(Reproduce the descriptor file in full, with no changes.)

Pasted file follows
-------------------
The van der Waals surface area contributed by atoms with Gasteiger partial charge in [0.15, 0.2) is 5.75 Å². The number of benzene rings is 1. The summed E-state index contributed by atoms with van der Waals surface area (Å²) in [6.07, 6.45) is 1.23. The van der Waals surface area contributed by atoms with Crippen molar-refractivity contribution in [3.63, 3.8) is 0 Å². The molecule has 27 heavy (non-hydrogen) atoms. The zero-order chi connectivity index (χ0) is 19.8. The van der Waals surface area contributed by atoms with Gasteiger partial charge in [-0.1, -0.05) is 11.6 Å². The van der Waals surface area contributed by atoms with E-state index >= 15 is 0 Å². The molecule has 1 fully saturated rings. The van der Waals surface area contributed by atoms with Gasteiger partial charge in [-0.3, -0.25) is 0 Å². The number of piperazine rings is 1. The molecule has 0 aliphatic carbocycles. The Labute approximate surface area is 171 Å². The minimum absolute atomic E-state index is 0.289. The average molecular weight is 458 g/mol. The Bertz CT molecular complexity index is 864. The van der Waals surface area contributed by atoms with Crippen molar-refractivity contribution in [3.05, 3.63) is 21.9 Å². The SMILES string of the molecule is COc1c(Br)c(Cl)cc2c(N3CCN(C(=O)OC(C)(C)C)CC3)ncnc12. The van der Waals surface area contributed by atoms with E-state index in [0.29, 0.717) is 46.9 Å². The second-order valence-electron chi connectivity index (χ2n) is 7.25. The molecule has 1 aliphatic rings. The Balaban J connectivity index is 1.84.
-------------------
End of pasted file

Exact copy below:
The van der Waals surface area contributed by atoms with Gasteiger partial charge in [0.15, 0.2) is 5.75 Å². The number of benzene rings is 1. The summed E-state index contributed by atoms with van der Waals surface area (Å²) in [6.07, 6.45) is 1.23. The van der Waals surface area contributed by atoms with Crippen molar-refractivity contribution in [3.63, 3.8) is 0 Å². The molecule has 27 heavy (non-hydrogen) atoms. The zero-order chi connectivity index (χ0) is 19.8. The van der Waals surface area contributed by atoms with Gasteiger partial charge in [-0.1, -0.05) is 11.6 Å². The van der Waals surface area contributed by atoms with E-state index >= 15 is 0 Å². The molecule has 1 fully saturated rings. The van der Waals surface area contributed by atoms with Gasteiger partial charge in [-0.3, -0.25) is 0 Å². The number of piperazine rings is 1. The molecule has 0 aliphatic carbocycles. The Labute approximate surface area is 171 Å². The minimum absolute atomic E-state index is 0.289. The average molecular weight is 458 g/mol. The Bertz CT molecular complexity index is 864. The van der Waals surface area contributed by atoms with Crippen molar-refractivity contribution in [3.05, 3.63) is 21.9 Å². The SMILES string of the molecule is COc1c(Br)c(Cl)cc2c(N3CCN(C(=O)OC(C)(C)C)CC3)ncnc12. The van der Waals surface area contributed by atoms with E-state index in [0.29, 0.717) is 46.9 Å². The second-order valence-electron chi connectivity index (χ2n) is 7.25. The molecule has 1 aliphatic rings. The Balaban J connectivity index is 1.84.